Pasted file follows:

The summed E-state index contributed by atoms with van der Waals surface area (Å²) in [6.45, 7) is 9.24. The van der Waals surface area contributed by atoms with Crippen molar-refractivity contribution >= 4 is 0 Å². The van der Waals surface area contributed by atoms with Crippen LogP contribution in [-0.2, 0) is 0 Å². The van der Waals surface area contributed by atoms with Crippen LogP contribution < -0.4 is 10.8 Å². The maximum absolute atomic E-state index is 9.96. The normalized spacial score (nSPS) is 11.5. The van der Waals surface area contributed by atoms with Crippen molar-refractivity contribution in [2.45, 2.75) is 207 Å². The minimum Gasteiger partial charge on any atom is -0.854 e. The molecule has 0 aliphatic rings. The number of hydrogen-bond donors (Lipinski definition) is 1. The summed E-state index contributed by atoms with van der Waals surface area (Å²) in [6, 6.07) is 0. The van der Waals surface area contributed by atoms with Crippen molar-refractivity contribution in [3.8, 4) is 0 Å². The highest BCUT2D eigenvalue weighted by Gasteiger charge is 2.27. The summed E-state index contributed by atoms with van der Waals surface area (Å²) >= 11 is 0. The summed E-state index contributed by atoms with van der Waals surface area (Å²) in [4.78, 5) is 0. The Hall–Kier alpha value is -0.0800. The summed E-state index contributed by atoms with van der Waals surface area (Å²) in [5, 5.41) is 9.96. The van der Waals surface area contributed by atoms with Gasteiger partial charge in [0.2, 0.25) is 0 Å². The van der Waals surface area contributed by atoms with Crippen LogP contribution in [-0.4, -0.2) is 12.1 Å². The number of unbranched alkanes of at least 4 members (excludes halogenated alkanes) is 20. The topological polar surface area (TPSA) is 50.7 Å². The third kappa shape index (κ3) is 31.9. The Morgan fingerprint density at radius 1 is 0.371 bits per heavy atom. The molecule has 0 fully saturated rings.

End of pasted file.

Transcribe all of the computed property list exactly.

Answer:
The summed E-state index contributed by atoms with van der Waals surface area (Å²) in [6.45, 7) is 9.24. The van der Waals surface area contributed by atoms with Crippen molar-refractivity contribution >= 4 is 0 Å². The van der Waals surface area contributed by atoms with Crippen LogP contribution in [-0.2, 0) is 0 Å². The van der Waals surface area contributed by atoms with Crippen LogP contribution < -0.4 is 10.8 Å². The maximum absolute atomic E-state index is 9.96. The normalized spacial score (nSPS) is 11.5. The van der Waals surface area contributed by atoms with Crippen molar-refractivity contribution in [2.45, 2.75) is 207 Å². The minimum Gasteiger partial charge on any atom is -0.854 e. The molecule has 0 aliphatic rings. The number of hydrogen-bond donors (Lipinski definition) is 1. The summed E-state index contributed by atoms with van der Waals surface area (Å²) in [6, 6.07) is 0. The van der Waals surface area contributed by atoms with Crippen molar-refractivity contribution in [3.8, 4) is 0 Å². The highest BCUT2D eigenvalue weighted by Gasteiger charge is 2.27. The summed E-state index contributed by atoms with van der Waals surface area (Å²) >= 11 is 0. The summed E-state index contributed by atoms with van der Waals surface area (Å²) in [4.78, 5) is 0. The Hall–Kier alpha value is -0.0800. The summed E-state index contributed by atoms with van der Waals surface area (Å²) in [5, 5.41) is 9.96. The van der Waals surface area contributed by atoms with Gasteiger partial charge in [0.2, 0.25) is 0 Å². The van der Waals surface area contributed by atoms with Crippen LogP contribution in [-0.4, -0.2) is 12.1 Å². The number of unbranched alkanes of at least 4 members (excludes halogenated alkanes) is 20. The topological polar surface area (TPSA) is 50.7 Å². The third kappa shape index (κ3) is 31.9. The Morgan fingerprint density at radius 1 is 0.371 bits per heavy atom. The molecule has 0 fully saturated rings.